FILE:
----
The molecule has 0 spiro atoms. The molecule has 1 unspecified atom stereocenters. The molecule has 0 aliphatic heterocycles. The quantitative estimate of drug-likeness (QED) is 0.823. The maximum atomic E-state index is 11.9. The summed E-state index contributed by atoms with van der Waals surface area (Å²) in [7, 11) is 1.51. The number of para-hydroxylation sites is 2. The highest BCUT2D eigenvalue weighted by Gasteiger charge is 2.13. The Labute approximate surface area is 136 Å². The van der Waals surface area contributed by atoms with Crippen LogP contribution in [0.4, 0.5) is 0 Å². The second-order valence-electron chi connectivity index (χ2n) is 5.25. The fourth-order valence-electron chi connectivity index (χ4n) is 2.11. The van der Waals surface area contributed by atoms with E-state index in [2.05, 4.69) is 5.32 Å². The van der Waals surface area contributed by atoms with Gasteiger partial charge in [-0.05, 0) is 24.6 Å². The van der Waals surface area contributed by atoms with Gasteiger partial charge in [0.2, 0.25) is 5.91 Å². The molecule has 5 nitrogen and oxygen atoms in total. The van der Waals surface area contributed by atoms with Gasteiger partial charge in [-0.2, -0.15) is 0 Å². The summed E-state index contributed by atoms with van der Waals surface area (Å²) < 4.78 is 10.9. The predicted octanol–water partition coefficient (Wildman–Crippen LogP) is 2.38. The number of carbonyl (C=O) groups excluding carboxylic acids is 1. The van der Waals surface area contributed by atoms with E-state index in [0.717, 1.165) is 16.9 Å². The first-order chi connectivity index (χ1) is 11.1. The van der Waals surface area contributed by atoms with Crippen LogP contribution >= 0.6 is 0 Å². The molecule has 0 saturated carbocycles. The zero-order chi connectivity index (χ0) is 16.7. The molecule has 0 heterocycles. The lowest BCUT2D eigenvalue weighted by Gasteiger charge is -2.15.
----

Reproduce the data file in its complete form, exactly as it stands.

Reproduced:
The molecule has 0 spiro atoms. The molecule has 1 unspecified atom stereocenters. The molecule has 0 aliphatic heterocycles. The quantitative estimate of drug-likeness (QED) is 0.823. The maximum atomic E-state index is 11.9. The summed E-state index contributed by atoms with van der Waals surface area (Å²) in [7, 11) is 1.51. The number of para-hydroxylation sites is 2. The highest BCUT2D eigenvalue weighted by Gasteiger charge is 2.13. The Labute approximate surface area is 136 Å². The van der Waals surface area contributed by atoms with Crippen LogP contribution in [0.4, 0.5) is 0 Å². The second-order valence-electron chi connectivity index (χ2n) is 5.25. The fourth-order valence-electron chi connectivity index (χ4n) is 2.11. The van der Waals surface area contributed by atoms with E-state index in [2.05, 4.69) is 5.32 Å². The van der Waals surface area contributed by atoms with Gasteiger partial charge in [-0.05, 0) is 24.6 Å². The van der Waals surface area contributed by atoms with Gasteiger partial charge in [0.2, 0.25) is 5.91 Å². The molecule has 5 nitrogen and oxygen atoms in total. The van der Waals surface area contributed by atoms with Gasteiger partial charge in [-0.2, -0.15) is 0 Å². The summed E-state index contributed by atoms with van der Waals surface area (Å²) < 4.78 is 10.9. The predicted octanol–water partition coefficient (Wildman–Crippen LogP) is 2.38. The number of carbonyl (C=O) groups excluding carboxylic acids is 1. The van der Waals surface area contributed by atoms with E-state index in [0.717, 1.165) is 16.9 Å². The first-order chi connectivity index (χ1) is 11.1. The van der Waals surface area contributed by atoms with Crippen LogP contribution >= 0.6 is 0 Å². The molecule has 0 saturated carbocycles. The zero-order chi connectivity index (χ0) is 16.7. The molecule has 0 heterocycles. The lowest BCUT2D eigenvalue weighted by Gasteiger charge is -2.15.